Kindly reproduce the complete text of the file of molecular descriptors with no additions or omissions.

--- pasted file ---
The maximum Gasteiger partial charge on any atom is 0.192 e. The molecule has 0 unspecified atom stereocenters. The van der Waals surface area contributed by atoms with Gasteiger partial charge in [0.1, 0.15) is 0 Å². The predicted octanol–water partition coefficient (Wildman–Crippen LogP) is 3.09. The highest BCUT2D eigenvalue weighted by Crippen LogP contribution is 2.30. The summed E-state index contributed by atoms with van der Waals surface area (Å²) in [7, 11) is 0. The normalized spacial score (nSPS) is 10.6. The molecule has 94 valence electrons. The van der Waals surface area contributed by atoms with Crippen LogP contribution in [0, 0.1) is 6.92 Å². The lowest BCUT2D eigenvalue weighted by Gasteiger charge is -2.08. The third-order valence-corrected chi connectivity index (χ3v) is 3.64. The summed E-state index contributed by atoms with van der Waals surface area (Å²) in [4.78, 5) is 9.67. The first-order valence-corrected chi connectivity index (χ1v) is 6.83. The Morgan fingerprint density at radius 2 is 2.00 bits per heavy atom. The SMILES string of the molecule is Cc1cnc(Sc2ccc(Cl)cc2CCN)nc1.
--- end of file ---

The maximum Gasteiger partial charge on any atom is 0.192 e. The molecule has 0 unspecified atom stereocenters. The van der Waals surface area contributed by atoms with Gasteiger partial charge in [0.1, 0.15) is 0 Å². The predicted octanol–water partition coefficient (Wildman–Crippen LogP) is 3.09. The highest BCUT2D eigenvalue weighted by Crippen LogP contribution is 2.30. The summed E-state index contributed by atoms with van der Waals surface area (Å²) in [7, 11) is 0. The normalized spacial score (nSPS) is 10.6. The molecule has 94 valence electrons. The van der Waals surface area contributed by atoms with Crippen LogP contribution in [0, 0.1) is 6.92 Å². The lowest BCUT2D eigenvalue weighted by Gasteiger charge is -2.08. The third-order valence-corrected chi connectivity index (χ3v) is 3.64. The summed E-state index contributed by atoms with van der Waals surface area (Å²) in [4.78, 5) is 9.67. The first-order valence-corrected chi connectivity index (χ1v) is 6.83. The Morgan fingerprint density at radius 2 is 2.00 bits per heavy atom. The SMILES string of the molecule is Cc1cnc(Sc2ccc(Cl)cc2CCN)nc1.